Large organizations can acquire vast amounts of data, documents, files, and more. This data could be generated and stored in many places, including on company PCs, in the cloud, document scanners, and servers.
Enterprise search tools make it easier for authorized individuals to search through data and documents to find exactly what they need. Similar to how Google is used to search the world wide web, enterprise search can be used to hunt down needed information within an organization, via neatly organized search results.
The foundations for enterprise search engines were laid out all the way back in 1948, at the Royal Society Scientific Information Conference. Attendees and thought leaders at the time realized that a huge amount of data was going to be generated in the future. Organizing all of this data would present a serious challenge.
By the 1960s, computer systems were advancing at a rapid pace and search solutions began to appear. In 1967, the ORBIT online search service was launched, allowing researchers to quickly search through databases to find research literature.
In the 1970s, focus began to shift away from academia and towards businesses. The early forebearers of modern enterprise search tools began to appear. In 1970, for example, IBM launched its STAIRS (Storage and Information Retrieval System), which allowed users to search indexed text files. Minicomputers also became very popular and developers soon offered search solutions for files and information contained on these devices.
In 1984, the Muscat search tool was rolled out to the public and allowed for a probabilistic approach to information retrieval. IBM’s STAIRS continued to improve and search offered an early desktop enterprise search software. All the while, computers were becoming increasingly prevalent around the office.
The adoption of personal computers both at home and in the office would rapidly increase in the 1990s, and, as a result, the amount of data held by organizations began to surge. At the same time, the Internet and e-commerce grew rapidly in popularity. As a result, an increasing number of companies and researchers invested in search functionality.
In 1991, the World Wide Web went public. Information websites, ecommerce stores, and others quickly emerged online. This would have a tremendous influence on search technology as developers poured efforts into making the web navigable. Emerging consumer search technology would have a big impact on enterprise search. One such example is faceted search, which allows search users to quickly sort ecommerce products by key attributes.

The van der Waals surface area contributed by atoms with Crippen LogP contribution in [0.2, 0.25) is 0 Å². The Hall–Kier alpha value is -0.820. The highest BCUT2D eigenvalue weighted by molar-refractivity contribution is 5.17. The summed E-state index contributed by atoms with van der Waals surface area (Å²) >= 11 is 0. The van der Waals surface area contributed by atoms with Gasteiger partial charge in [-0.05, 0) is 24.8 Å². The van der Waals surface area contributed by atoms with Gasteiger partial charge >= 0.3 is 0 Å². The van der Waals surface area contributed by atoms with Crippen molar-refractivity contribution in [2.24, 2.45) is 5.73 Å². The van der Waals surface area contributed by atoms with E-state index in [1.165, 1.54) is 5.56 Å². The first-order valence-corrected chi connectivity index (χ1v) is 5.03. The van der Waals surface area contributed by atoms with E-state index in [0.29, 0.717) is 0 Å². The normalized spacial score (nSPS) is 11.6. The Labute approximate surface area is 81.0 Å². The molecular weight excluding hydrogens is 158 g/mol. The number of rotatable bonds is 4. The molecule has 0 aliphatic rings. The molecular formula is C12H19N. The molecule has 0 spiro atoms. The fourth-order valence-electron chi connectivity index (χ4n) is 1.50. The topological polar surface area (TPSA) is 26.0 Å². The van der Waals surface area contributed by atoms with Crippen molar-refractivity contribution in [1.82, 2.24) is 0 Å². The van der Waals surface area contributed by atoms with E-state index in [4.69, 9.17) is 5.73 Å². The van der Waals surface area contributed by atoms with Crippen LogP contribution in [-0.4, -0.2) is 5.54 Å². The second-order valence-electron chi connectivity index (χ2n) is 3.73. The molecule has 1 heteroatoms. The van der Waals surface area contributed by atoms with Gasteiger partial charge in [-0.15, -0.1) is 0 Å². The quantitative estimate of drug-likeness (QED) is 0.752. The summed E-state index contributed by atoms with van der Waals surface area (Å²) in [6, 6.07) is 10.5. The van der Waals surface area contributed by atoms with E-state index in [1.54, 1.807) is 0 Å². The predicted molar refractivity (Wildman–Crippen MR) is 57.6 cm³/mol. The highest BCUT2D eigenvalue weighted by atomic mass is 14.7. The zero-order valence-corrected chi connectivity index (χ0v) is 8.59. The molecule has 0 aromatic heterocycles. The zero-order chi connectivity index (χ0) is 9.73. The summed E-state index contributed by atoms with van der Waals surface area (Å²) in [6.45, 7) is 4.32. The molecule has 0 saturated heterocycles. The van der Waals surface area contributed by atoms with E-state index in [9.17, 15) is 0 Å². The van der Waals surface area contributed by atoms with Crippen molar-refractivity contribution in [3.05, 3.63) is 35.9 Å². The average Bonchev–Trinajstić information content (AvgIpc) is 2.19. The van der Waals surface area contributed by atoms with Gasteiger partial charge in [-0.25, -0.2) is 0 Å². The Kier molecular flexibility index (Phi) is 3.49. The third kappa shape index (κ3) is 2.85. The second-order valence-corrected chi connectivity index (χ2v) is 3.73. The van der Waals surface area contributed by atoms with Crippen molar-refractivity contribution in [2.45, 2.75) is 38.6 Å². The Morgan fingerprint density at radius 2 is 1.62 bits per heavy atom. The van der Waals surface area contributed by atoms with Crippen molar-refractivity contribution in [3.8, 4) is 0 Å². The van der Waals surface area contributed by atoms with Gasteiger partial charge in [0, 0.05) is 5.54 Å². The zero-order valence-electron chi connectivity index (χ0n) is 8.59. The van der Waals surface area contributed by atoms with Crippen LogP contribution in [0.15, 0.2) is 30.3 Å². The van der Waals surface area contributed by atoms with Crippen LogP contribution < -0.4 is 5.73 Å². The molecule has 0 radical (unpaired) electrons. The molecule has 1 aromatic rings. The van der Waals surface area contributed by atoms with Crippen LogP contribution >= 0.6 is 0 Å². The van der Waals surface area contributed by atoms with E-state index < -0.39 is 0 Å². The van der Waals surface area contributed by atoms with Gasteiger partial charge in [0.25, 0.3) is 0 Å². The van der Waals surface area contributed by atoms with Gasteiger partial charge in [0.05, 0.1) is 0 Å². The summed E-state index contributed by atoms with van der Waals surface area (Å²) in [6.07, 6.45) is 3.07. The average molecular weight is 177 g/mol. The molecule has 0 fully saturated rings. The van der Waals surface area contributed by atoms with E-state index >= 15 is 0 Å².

Dedicated enterprise search solutions also continued to evolve, such as FAST Search and Transfer. Companies working primarily on consumer solutions, such as Google, also began to work on enterprise tools.
The 2000s: Enterprise search moves to the forefront.
The 1990s produced a wide array of disparate enterprise search tools. In the 2000s, the industry began to consolidate, and previously small startups and teams were soon growing into large enterprise level organizations.
In 2000, Autonomy raised $124 million through a float on NASDAQ. By 2005, search tool Verity had 15,000 enterprise clients and was enjoying revenues of $150 million and its team had grown to include 160 people. In 2008, Microsoft would acquire FAST Search and Transfer for $1.2 billion. And In 2011, HP would acquire Autonomy. Increasingly, tech behemoths were looking to buy out smaller enterprise search focused firms.
Many other smaller enterprise search solutions were also advancing and enjoying success, such as Endeca and Exalead Vivisimo. While many remained independent, by 2010 a new round of search platform consolidation loomed.
From 2010 to 2013 the enterprise search industry underwent a rapid period of consolidation. Dassault bought Exalead in 2010, Oracle picked up Endeca in 2011, and Vivisimo was purchased by IBM in 2012, among others.
In the years since, enterprise search solutions have continued to evolve into more advanced, robust tools. Even as the tools grow in complexity, they are also becoming more accessible. Moreover, enterprise search tools are being rapidly integrated into other enterprise solutions, such as Microsoft Sharepoint, a popular content and data storage platform.
While much of the technology still used today is decades old, or at least based on older concepts, new technologies are also emerging that could shake up the industry. Machine learning and artificial intelligence, in particular, could introduce radical change to enterprise search.
Perhaps new startups will upend the industry or maybe industry stalwarts, such as Microsoft, will lead the charge. Either way, as sophisticated as today’s enterprise search tools are, they’ll also likely improve in the future, to keep up with ever-increasing search experience expectations.